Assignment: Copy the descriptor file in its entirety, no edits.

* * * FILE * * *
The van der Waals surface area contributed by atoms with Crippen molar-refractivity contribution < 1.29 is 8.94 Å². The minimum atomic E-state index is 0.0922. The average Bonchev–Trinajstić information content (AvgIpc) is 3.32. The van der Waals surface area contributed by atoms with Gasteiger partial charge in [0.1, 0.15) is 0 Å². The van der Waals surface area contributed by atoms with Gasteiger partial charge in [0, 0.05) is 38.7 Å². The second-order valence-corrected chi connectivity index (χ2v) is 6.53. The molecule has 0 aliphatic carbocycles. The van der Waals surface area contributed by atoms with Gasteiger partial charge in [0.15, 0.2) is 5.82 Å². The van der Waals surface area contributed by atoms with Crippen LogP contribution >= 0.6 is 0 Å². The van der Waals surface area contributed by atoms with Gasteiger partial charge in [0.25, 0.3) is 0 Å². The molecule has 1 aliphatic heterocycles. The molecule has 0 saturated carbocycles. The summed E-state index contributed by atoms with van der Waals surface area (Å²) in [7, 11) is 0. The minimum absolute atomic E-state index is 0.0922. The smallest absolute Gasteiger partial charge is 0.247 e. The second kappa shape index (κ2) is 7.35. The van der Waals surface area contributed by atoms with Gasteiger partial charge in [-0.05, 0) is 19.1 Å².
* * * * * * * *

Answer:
The van der Waals surface area contributed by atoms with Crippen molar-refractivity contribution < 1.29 is 8.94 Å². The minimum atomic E-state index is 0.0922. The average Bonchev–Trinajstić information content (AvgIpc) is 3.32. The van der Waals surface area contributed by atoms with Gasteiger partial charge in [0.1, 0.15) is 0 Å². The van der Waals surface area contributed by atoms with Gasteiger partial charge in [0, 0.05) is 38.7 Å². The second-order valence-corrected chi connectivity index (χ2v) is 6.53. The molecule has 0 aliphatic carbocycles. The van der Waals surface area contributed by atoms with Gasteiger partial charge in [0.15, 0.2) is 5.82 Å². The van der Waals surface area contributed by atoms with Crippen LogP contribution >= 0.6 is 0 Å². The van der Waals surface area contributed by atoms with Gasteiger partial charge in [0.25, 0.3) is 0 Å². The molecule has 1 aliphatic heterocycles. The molecule has 0 saturated carbocycles. The summed E-state index contributed by atoms with van der Waals surface area (Å²) in [7, 11) is 0. The minimum absolute atomic E-state index is 0.0922. The smallest absolute Gasteiger partial charge is 0.247 e. The second kappa shape index (κ2) is 7.35. The van der Waals surface area contributed by atoms with Gasteiger partial charge in [-0.05, 0) is 19.1 Å².